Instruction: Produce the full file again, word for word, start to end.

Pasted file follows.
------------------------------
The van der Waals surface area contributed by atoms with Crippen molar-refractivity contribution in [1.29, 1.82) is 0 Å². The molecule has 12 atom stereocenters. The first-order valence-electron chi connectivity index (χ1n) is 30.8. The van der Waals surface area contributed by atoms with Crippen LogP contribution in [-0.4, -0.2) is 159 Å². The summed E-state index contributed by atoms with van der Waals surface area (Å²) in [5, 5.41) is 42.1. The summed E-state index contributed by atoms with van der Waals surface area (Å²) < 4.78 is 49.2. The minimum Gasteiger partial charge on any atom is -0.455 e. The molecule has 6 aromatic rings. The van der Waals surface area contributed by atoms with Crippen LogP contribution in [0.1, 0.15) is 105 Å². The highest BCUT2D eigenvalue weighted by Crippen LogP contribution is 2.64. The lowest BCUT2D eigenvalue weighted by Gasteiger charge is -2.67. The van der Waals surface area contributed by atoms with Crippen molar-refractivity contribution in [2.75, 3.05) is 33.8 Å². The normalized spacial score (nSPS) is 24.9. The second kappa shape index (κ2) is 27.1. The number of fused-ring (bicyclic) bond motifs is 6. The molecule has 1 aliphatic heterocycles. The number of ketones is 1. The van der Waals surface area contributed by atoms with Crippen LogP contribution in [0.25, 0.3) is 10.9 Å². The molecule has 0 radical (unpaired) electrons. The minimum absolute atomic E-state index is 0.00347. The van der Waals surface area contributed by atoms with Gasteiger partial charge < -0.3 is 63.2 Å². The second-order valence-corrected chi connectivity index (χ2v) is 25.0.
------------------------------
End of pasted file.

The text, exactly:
The van der Waals surface area contributed by atoms with Crippen molar-refractivity contribution in [1.29, 1.82) is 0 Å². The molecule has 12 atom stereocenters. The first-order valence-electron chi connectivity index (χ1n) is 30.8. The van der Waals surface area contributed by atoms with Crippen LogP contribution in [-0.4, -0.2) is 159 Å². The summed E-state index contributed by atoms with van der Waals surface area (Å²) in [5, 5.41) is 42.1. The summed E-state index contributed by atoms with van der Waals surface area (Å²) < 4.78 is 49.2. The minimum Gasteiger partial charge on any atom is -0.455 e. The molecule has 6 aromatic rings. The van der Waals surface area contributed by atoms with Crippen LogP contribution in [0.1, 0.15) is 105 Å². The highest BCUT2D eigenvalue weighted by Crippen LogP contribution is 2.64. The lowest BCUT2D eigenvalue weighted by Gasteiger charge is -2.67. The van der Waals surface area contributed by atoms with Crippen molar-refractivity contribution in [2.75, 3.05) is 33.8 Å². The normalized spacial score (nSPS) is 24.9. The second kappa shape index (κ2) is 27.1. The number of fused-ring (bicyclic) bond motifs is 6. The molecule has 1 aliphatic heterocycles. The number of ketones is 1. The van der Waals surface area contributed by atoms with Crippen LogP contribution in [0.25, 0.3) is 10.9 Å². The molecule has 0 radical (unpaired) electrons. The minimum absolute atomic E-state index is 0.00347. The van der Waals surface area contributed by atoms with Gasteiger partial charge < -0.3 is 63.2 Å². The second-order valence-corrected chi connectivity index (χ2v) is 25.0.